South Dakota is one of just four states whose funded ratio cracks 50%:

  1. Wisconsin: 57%
  2. North Carolina: 54%
  3. South Dakota: 52%
  4. Tennessee: 50%

California, whom our frugal governor regularly assails, has a pension funding ratio of 42%. The states down in the 20s are Kansas, Kentucky, Connecticut, and Illinois.

Break our unfunded pension liability down by population, and South Dakota's still looking pretty good. We rank tenth in unfunded pension liability per capita, $8,647, compared to the national average of $13,145. Ranking 42nd, California's per-capita liability is nearly double ours, $16,840. The worst state by this count is Alaska, where each resident would have to chip in $32,425 to cover their state pension's liability.

State Budget Solutions puts its state pension spreadsheet on Google Docs, bless their hearts! Their data show that South Dakota is much better off than some other states, but that we are all gambling on money we don't have yet.


Cole R. Delaune tries really hard to portray GOP Senate candidate M. Michael Rounds as both too soft on abortion and too closely tied to the Todd Akinesque Bill Napoli on abortion. Delaune paints this Janus to justify his claim that "demonstrated pragmatist" Rep. Kristi Noem would be a better Senate candidate.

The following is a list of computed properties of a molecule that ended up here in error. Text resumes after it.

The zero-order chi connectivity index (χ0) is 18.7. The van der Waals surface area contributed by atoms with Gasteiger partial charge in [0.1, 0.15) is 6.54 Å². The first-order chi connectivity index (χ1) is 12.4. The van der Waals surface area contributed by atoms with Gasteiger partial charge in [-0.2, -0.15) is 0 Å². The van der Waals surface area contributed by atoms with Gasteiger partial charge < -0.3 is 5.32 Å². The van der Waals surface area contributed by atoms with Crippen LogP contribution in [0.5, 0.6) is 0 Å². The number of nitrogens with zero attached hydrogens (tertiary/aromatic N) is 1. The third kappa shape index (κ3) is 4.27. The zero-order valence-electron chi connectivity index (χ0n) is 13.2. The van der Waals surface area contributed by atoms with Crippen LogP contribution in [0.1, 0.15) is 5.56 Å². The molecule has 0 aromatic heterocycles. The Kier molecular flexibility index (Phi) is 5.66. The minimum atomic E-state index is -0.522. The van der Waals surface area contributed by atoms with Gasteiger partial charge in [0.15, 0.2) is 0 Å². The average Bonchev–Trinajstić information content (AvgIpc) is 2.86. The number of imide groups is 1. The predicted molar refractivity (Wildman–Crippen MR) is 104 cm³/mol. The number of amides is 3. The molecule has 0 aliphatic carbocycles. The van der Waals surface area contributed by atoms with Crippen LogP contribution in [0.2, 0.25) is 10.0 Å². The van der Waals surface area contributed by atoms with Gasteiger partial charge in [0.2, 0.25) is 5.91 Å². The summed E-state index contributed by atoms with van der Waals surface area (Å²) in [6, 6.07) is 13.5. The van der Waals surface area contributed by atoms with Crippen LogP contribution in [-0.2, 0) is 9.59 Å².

If we want to jam the Rounds noise machine, let's keep it simple. Let's talk money.

The discussion of Lucas Lentsch's reascension to power in the state agriculture department has reminded us of the mess he and Secretary Walt Bones found when Governor Daugaard brought them to Pierre in 2011. Governor Daugaard canned a lot of Rounds' people, and perhaps for good reason. As director of ag development, Lentsch saw some sloppy-looking bookkeeping. He spent $8,000 on an audit that discovered $17,000 in services unbilled and checks not cashed in the Farm Loan mediation program:

Employees sometimes waited months to cash checks for payment - mediation costs $50 an hour for the first hour and $25 for each additional hour - and at least 157 checks had to be returned, undeposited, because they were more than six months old, the audit showed.

In at least 54 cases, the federal Farm Service Agency, an arm of the U.S. Department of Agriculture, was not billed for mediation services, costing the state $2,700. From fiscal year 2008 to 2011, 120 hours of mediation went unbilled at a cost of more than $3,000.

The haphazard payment documentation "progressively worsened through fiscal years 2010 and 2011," making it hard to determine in some cases whether mediation even occurred, or why some people who had requested mediation did not follow through with it, Bollinger wrote [Cody Winchester, "Ag Loan Board Lost $17,000," that Sioux Falls paper, May 2012].